In my post last week, I dug into some of the perils of moving data to the cloud without having your own plan for bringing your services back online in the event that the provider fails. Judging by some of the email responses, a lot of folks out there are shocked that Amazon.com could consider the loss of its customers' data to be a relatively normal event.
Some of that surprise may stem from a lack of understanding about how Amazon.com has designed the various services that live under the Amazon Web Services (AWS) umbrella. But I think much of it may be due to a more persistent industry-wide problem: widespread confusion around what high availability (HA), disaster recovery (DR), and business continuity (BC) really mean. These terms are thrown around all over the place, but are frequently misused or misunderstood.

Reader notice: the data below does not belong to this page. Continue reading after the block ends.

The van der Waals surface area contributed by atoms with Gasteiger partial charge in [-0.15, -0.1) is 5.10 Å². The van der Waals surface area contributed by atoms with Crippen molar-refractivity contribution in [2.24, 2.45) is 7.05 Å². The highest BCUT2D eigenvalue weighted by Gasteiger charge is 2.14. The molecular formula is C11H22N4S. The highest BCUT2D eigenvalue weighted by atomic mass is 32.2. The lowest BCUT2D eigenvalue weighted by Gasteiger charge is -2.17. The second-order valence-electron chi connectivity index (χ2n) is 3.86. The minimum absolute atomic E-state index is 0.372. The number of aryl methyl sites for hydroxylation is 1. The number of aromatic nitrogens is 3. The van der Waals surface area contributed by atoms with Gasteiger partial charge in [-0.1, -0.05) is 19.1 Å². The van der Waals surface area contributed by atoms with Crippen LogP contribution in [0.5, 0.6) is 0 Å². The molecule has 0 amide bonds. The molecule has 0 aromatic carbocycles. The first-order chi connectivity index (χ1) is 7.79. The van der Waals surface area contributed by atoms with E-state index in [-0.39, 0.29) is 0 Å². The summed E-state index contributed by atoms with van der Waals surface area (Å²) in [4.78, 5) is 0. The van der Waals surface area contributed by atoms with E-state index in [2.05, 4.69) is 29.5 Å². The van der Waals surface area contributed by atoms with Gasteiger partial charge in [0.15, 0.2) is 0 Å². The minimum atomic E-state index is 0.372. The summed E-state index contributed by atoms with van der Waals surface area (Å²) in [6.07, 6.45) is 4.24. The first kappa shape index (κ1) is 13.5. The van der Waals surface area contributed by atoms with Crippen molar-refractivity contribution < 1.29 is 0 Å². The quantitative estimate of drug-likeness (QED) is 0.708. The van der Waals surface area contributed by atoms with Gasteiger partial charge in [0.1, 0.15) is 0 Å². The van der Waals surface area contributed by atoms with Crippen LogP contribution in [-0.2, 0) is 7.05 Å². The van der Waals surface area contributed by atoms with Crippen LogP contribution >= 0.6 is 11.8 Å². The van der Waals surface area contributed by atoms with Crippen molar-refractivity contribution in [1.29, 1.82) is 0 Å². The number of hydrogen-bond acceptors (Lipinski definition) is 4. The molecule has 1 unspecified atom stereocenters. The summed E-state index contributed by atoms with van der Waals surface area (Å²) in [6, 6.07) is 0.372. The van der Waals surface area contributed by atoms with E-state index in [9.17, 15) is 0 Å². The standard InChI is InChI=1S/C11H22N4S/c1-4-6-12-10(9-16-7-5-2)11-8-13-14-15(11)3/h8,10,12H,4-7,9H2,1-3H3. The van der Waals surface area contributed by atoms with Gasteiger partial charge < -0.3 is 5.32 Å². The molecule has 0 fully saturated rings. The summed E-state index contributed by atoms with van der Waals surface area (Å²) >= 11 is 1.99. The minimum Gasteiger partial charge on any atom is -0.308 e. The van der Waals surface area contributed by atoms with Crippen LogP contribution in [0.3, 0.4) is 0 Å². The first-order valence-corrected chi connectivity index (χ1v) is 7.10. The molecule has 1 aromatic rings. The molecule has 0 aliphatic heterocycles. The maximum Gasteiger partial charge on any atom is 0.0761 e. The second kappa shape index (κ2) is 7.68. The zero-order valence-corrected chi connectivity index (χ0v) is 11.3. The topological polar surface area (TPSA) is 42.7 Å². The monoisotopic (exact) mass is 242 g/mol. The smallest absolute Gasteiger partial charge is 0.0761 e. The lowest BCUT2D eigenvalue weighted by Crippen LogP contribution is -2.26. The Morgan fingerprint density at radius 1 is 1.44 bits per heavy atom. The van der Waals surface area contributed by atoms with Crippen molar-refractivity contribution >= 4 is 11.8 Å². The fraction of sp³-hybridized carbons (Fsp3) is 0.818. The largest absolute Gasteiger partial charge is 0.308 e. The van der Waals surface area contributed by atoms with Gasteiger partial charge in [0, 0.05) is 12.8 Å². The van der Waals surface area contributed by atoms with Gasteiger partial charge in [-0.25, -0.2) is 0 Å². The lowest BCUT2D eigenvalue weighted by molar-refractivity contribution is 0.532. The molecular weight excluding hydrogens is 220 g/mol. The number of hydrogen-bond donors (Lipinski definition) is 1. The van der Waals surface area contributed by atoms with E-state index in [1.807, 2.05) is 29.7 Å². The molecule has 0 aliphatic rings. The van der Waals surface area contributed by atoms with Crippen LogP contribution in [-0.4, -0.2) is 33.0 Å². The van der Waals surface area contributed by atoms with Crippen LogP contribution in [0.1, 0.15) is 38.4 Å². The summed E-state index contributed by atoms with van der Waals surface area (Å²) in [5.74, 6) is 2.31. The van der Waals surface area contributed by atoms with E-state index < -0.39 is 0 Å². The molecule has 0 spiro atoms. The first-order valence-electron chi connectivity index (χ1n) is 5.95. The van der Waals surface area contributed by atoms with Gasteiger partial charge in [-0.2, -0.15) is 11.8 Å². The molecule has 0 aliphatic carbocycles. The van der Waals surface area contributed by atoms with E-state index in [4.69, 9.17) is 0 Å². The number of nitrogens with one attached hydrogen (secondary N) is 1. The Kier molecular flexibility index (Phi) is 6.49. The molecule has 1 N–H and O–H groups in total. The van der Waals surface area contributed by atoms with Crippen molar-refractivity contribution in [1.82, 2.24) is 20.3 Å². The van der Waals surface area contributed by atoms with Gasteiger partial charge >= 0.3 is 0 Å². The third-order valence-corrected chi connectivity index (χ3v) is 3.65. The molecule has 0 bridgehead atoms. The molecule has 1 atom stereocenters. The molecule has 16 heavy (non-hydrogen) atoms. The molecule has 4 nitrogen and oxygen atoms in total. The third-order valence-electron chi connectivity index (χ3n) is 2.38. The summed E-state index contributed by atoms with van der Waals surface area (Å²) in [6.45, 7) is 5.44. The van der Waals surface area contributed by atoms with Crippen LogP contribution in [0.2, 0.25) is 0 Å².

Why does this matter? Because these terms have three very important things in common: mission-critical business applications, large amounts of money, and setting expectations with high-placed and often very nontechnical business stakeholders. And let me tell you from firsthand experience, if improperly managed, these ingredients can be a recipe for disaster all by themselves.
Being very clear with yourself, management, and business stakeholders about how you're spending money on HA, DR, BC, and what that money is going to buy you is one of the keys to a happy life in IT.
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